More furious float action follows with fish after fish coming to hand. A voice behind me enquires how I am doing and I spend the next ten minutes chatting with one of the local IFI guys who is a mine of angling information. It is always a pleasure to converse with someone who is passionate about angling. The IFI often comes under criticism but when you talk to these lads you get some idea of how difficult their job is and the great knowledge they possess. With a wave Kevin is gone and I realise that I am hungry so I eat my sandwiches and drink the flask of hot coffee. With my concentration levels back up to DEFCON1 the procession of skimmers continues.
The shoal seem to move around, one minute they are only one rod length out and then they are thirty yards away. If I go even one cast without a bite I cast to a slightly different spot to keep in touch with the fish. I’m fishing over depth on the float and that means I pick up some weed occasionally but in general any movement on the float is a fish. There are a lot of imature bream around and only a few hybrids. Winding in a skimmer as normal the water behind him breaks in a huge swirl. The rod jolts then the skimmer is on its side at the waters edge in front of me. Pike!
I unhooked the skimmer and find he has been wounded close to the anal fin and is bleeding. I returned him anyway as I have seen fish with much worse injuries survive. I didn’t see the pike, he just made the swirl so he must have been deep.
I spent the day fishing the same swim. At times the sport was hectic then it suddenly died off and all was quiet for perhaps fifteen minutes before they kicked off again. On three more occasions pike attacked fish I was reeling in. I saw two of those fish clearly and they were different pike. One, of about twelve pounds, made a spectacular leap in the air, turning a full somersault before crashing back onto the lough not 10 feet from where I was sitting. That one missed the skimmer altogether. The other was a smaller lad, about five pounds or so. He shot out of the water as he chased the hybrid I had been winding in, a wonderful leap like a fresh grilse. He too missed the skimmer he was after. The other pike grabbed the fish I was playing, a tug followed by a big splash and the poor skimmer was no more.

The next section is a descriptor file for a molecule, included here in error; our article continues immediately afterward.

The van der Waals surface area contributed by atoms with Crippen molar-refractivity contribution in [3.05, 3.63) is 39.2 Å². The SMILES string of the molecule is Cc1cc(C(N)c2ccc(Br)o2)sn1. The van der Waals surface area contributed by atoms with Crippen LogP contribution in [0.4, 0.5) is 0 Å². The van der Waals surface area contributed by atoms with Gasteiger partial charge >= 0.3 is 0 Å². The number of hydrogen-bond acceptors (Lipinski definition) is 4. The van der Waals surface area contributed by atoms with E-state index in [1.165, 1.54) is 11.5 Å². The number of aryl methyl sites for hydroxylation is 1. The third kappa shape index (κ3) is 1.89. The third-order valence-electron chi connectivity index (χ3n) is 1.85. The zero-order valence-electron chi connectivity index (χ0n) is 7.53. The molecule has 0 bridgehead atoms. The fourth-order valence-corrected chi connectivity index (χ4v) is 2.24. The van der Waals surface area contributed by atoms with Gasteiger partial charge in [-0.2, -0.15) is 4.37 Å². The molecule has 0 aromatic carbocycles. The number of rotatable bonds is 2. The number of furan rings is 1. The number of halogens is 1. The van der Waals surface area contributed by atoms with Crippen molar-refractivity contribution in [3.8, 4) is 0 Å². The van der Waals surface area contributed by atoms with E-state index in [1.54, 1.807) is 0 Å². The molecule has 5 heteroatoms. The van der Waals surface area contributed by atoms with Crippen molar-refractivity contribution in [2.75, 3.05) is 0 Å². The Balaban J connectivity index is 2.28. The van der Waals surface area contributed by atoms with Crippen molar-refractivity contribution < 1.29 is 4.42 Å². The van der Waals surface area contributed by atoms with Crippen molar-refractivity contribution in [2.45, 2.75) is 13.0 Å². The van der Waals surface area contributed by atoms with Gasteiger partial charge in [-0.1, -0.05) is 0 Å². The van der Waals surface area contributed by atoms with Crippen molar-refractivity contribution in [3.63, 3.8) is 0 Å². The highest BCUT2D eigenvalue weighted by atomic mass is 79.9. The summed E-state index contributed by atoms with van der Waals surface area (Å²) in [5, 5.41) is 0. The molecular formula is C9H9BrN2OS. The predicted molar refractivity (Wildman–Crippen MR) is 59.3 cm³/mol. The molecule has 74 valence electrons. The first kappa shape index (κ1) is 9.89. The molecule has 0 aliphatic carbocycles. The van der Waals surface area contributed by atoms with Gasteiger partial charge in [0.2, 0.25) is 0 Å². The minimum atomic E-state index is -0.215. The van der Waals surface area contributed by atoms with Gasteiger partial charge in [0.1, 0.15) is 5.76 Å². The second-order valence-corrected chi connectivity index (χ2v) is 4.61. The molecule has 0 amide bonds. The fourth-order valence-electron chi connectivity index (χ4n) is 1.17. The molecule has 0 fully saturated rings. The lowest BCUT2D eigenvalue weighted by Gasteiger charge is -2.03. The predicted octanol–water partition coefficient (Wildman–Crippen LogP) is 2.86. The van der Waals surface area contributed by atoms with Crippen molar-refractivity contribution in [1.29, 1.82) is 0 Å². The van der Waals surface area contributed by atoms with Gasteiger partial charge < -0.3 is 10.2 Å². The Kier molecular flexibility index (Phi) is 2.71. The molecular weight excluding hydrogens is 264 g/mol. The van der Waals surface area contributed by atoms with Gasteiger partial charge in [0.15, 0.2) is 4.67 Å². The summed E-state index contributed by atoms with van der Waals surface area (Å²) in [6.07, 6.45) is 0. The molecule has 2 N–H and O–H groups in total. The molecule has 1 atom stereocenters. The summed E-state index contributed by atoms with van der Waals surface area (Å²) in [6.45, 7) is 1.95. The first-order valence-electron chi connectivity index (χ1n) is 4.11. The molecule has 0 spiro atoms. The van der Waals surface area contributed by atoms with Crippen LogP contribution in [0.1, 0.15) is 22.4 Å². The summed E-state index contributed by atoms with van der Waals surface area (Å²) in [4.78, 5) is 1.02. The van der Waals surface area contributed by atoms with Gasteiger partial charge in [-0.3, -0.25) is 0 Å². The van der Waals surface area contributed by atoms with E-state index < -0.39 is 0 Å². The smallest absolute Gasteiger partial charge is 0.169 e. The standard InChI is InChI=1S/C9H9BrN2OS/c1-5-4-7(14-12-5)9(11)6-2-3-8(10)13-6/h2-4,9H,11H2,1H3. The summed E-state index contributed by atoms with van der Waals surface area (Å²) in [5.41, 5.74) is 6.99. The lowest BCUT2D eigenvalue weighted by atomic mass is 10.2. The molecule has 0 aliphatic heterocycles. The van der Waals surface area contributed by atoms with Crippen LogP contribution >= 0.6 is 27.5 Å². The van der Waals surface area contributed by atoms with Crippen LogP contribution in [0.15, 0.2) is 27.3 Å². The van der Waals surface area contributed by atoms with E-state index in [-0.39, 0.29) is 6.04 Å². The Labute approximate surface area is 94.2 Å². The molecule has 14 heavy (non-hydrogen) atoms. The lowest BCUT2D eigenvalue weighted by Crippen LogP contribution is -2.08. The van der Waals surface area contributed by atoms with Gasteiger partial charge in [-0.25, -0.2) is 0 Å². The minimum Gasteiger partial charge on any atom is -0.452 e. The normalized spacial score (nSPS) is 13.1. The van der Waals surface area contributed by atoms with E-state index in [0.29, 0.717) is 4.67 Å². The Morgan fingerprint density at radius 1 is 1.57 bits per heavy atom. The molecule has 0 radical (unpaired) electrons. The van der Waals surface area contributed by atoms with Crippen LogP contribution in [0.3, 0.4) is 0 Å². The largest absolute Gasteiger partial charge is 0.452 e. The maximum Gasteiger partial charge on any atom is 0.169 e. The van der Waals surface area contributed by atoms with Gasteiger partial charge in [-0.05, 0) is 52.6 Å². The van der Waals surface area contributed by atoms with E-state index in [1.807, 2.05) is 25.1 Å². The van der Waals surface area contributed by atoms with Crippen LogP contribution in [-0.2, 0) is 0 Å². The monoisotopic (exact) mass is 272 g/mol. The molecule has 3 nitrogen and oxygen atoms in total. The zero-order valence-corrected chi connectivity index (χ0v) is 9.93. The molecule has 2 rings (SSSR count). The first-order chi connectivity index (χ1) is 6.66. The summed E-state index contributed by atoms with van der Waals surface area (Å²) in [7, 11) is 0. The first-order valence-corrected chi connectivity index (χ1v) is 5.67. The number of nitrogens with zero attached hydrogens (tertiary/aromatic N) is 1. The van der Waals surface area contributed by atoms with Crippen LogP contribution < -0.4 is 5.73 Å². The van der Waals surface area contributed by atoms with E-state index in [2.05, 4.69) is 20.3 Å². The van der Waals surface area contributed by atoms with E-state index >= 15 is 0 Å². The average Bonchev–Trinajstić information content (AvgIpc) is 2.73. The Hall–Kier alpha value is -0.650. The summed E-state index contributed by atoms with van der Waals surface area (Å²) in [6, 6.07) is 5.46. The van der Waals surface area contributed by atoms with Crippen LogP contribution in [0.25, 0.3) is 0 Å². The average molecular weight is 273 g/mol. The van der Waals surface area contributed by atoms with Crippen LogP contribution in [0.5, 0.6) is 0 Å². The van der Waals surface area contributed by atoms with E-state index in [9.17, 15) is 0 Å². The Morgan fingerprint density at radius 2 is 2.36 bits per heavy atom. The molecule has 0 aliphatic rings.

The more I think about it the more convinced I am that the large bream that I lost earlier in the day was eaten by a huge pike. How big that pike was I will never know but I had a good sized bream on and it had to be a large pike to attempt to eat it. The suddenness of the pull and the neatly cut line suggest to me a monster pike was responsible.
I have been coarse fishing on a number of different lakes for the past two years. During that time I have not seen a single pike attack on the fish I was winding in. Indeed, I can only recall one pike attack on a trout I was playing on lough Mask many years ago. Why then did I witness all these attacks in one session? Was this a learned response by the pike? Do they simply hang out around the fishing stands in the hope of a free meal? Or do they hear ground bait balls hitting the water, sounding some sort of dinner gong for the pike? To witness one attack is unusual but to see 5 in one day must be some kind of a record. Strange times indeed. Obviously the lough has a good stock of pike and the next time I go to fish there I will bring a spinning rod with me.
I’m afraid there will be a sharp reduction in my angling effort. I have accepted a new full time job so my happy summer of fishing has come to an end.